“The cemeteries are full of indispensable people.”
For two years, or so, I have been sporadically constructing a Walking Raven post, the working title for which has been the “Mother of All Blog Entries” (“MOABE”). I have now decided to publish it in serialized form in the hope that as pieces get fed cloudward (I just made that up), what remains will become manageable enough to finish, so I can get on with fulfilling my destiny — or not — depending on which direction my existential winds blow. Here then is
The Author’s Preface
“Hello. My name is Kris, and I’m an alcoholic.” I can’t remember when, exactly, I first said those words at an AA meeting. It would have been sometime after the Ides of March, 1975, a day that will live in “famy.” It was on the Ides of March, 1975, that I first crossed the threshold of Hazelden. I was 20 years old. (It was the 70s and if you could go over and get killed in Viet Nam you damn well could drink and vote at home, so the legal age for both changed to 18 the summer of 1973.) I had spent the last year and a half attending classes by day, cooking part-time at Pumpernik’s Deli, and drinking until I blacked out nearly every night.
Then, one night, I lost my bosses’ wife’s car. I had taken it home because buses were iffy on Sunday mornings. The Deli had a busy weekend breakfast crowd. I would do the prep and cook 400+ omelets or plates of scrambled eggs (highly recommend pastrami, onion, and egges) each weekend morning with a debilitating hangover. I remember going downstairs and getting in the car on Saturday night. I had decided to go stay with a friend who lived closer to the deli. My last memory of that night was getting in the car. I woke up the next morning back in my own bed with the car key in my pocket and no car. Oops. To this day I have no idea what occurred that night. My boss found the car a few days later at the St. Paul impound lot with two bent wheels on the passenger side.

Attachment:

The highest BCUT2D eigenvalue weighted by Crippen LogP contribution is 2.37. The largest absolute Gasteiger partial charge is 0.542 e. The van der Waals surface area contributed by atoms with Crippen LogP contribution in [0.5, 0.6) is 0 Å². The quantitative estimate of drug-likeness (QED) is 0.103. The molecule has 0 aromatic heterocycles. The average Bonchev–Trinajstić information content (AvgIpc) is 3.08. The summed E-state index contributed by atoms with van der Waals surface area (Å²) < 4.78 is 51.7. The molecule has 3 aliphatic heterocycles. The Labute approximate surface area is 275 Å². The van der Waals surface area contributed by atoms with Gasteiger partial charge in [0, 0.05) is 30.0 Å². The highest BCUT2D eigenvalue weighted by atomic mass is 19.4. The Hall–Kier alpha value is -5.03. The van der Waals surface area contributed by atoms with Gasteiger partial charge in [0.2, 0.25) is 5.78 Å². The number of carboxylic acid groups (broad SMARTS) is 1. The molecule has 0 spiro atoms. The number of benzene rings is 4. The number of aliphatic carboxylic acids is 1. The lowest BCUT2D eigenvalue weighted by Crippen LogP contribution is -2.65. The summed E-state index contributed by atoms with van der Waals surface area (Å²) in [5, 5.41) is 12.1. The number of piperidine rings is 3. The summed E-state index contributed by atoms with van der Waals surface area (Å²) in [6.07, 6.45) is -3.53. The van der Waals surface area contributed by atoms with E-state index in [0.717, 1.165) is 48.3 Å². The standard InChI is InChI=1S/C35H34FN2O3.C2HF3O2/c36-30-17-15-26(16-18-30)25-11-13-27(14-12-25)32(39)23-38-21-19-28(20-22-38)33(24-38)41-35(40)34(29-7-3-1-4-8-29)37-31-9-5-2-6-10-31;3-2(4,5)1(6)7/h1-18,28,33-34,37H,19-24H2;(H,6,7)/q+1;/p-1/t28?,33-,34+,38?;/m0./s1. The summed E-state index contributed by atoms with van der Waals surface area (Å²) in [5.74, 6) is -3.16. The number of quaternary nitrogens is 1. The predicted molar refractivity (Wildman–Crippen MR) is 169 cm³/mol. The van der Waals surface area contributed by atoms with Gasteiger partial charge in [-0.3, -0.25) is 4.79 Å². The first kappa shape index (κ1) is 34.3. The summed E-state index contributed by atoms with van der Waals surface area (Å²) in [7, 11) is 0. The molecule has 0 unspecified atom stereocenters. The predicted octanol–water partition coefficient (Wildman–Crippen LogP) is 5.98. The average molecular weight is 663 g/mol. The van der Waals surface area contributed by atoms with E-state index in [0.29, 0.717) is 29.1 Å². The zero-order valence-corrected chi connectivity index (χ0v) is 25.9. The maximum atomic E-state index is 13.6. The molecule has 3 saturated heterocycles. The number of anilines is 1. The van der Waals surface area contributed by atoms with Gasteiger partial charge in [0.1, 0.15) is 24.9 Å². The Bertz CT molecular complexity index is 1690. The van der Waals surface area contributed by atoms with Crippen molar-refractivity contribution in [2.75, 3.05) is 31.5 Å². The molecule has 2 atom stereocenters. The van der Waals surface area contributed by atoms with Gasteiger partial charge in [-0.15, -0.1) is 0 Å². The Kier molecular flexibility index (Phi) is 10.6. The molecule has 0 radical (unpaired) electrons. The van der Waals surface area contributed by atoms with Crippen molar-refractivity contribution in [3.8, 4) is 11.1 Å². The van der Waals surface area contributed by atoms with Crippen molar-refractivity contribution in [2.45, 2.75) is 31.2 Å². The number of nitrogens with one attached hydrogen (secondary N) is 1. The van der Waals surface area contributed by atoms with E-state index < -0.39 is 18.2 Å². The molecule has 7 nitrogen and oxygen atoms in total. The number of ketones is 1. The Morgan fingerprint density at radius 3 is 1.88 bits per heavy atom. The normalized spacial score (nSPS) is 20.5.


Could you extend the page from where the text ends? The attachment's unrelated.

Sometime that next week, I went to student health services and spoke with a counselor. I explained about how I might be an alcoholic. We went through the twenty questions. I answered “yes” to nearly all of them. When we finished, she reached down, opened one of her desk drawers and came up with a list of treatment centers. She asked me, “Where would you like to go?” (This was Minnesota, remember.) How I knew about Hazelden, I’m not entirely sure, but it was on the list. A couple weeks later, on March 15, 1975 — after passing out and missing last call the night before and drinking a double scotch at the Oak Room Grill (Cutty Sark was the bar scotch for 60 cents a shot) — my brother John and best friend Judi — the two who had been most instrumental in keeping me alive — drove me out to Hazelden. Talk about coming full circle. it was on March 16, 1973 that I had gone to my first bar and experienced my first black out.
During my first individual session, my counselor asked me what brought me to Hazelden. I somewhat flippantly remarked that I knew I could make it as an alcoholic, so I thought I’d see what being sober was like. She looked at me over her glasses and announced that I had “failed as an alcoholic the moment [I had] walked through those doors.” That pronouncement, as much as anything else, has kept me relatively sober since then. Over the next ten years I had a couple of one night slips and a couple bouts of dabbling with a drink here and there over a period of a few weeks, but I’ve not had a drink since the May, 1985.) I have continued, however, to struggle with addictions of one sort or another throughout my life – most notably, my nearly 30-year addiction to nicotine. Two-and-a-half years ago, I stuck the needle in my arm, again, metaphorically speaking, of course. I loaded World of Warcraft (WOW) on my newly acquired Lenovo X61 Tablet PC, created my avatar, a human Paladin named “Elfredge” (female)(mining/blacksmithing), and started my 10-day free trial.